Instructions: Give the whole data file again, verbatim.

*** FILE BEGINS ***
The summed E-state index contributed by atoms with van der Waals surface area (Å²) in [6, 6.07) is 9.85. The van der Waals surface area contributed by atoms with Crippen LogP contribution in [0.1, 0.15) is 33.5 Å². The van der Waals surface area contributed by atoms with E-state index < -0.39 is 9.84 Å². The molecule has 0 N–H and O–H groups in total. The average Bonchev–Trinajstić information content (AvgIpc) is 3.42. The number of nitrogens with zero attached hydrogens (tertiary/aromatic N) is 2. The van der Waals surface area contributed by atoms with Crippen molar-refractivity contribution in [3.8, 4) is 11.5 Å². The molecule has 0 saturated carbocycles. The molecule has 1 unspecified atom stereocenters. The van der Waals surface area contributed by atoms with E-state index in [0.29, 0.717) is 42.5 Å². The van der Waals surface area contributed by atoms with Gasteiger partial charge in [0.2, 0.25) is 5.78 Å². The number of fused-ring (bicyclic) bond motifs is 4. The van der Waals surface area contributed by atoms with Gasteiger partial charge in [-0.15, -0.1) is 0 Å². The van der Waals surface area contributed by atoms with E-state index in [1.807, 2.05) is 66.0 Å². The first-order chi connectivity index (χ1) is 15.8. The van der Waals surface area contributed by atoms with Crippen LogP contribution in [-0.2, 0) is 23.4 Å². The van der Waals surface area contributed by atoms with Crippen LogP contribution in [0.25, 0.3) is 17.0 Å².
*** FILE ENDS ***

The summed E-state index contributed by atoms with van der Waals surface area (Å²) in [6, 6.07) is 9.85. The van der Waals surface area contributed by atoms with Crippen LogP contribution in [0.1, 0.15) is 33.5 Å². The van der Waals surface area contributed by atoms with E-state index < -0.39 is 9.84 Å². The molecule has 0 N–H and O–H groups in total. The average Bonchev–Trinajstić information content (AvgIpc) is 3.42. The number of nitrogens with zero attached hydrogens (tertiary/aromatic N) is 2. The van der Waals surface area contributed by atoms with Crippen molar-refractivity contribution in [3.8, 4) is 11.5 Å². The molecule has 0 saturated carbocycles. The molecule has 1 unspecified atom stereocenters. The van der Waals surface area contributed by atoms with E-state index in [0.29, 0.717) is 42.5 Å². The van der Waals surface area contributed by atoms with Gasteiger partial charge in [0.2, 0.25) is 5.78 Å². The number of fused-ring (bicyclic) bond motifs is 4. The van der Waals surface area contributed by atoms with Gasteiger partial charge in [-0.15, -0.1) is 0 Å². The van der Waals surface area contributed by atoms with E-state index in [1.807, 2.05) is 66.0 Å². The first-order chi connectivity index (χ1) is 15.8. The van der Waals surface area contributed by atoms with Crippen LogP contribution in [-0.2, 0) is 23.4 Å². The van der Waals surface area contributed by atoms with Crippen LogP contribution in [0.25, 0.3) is 17.0 Å².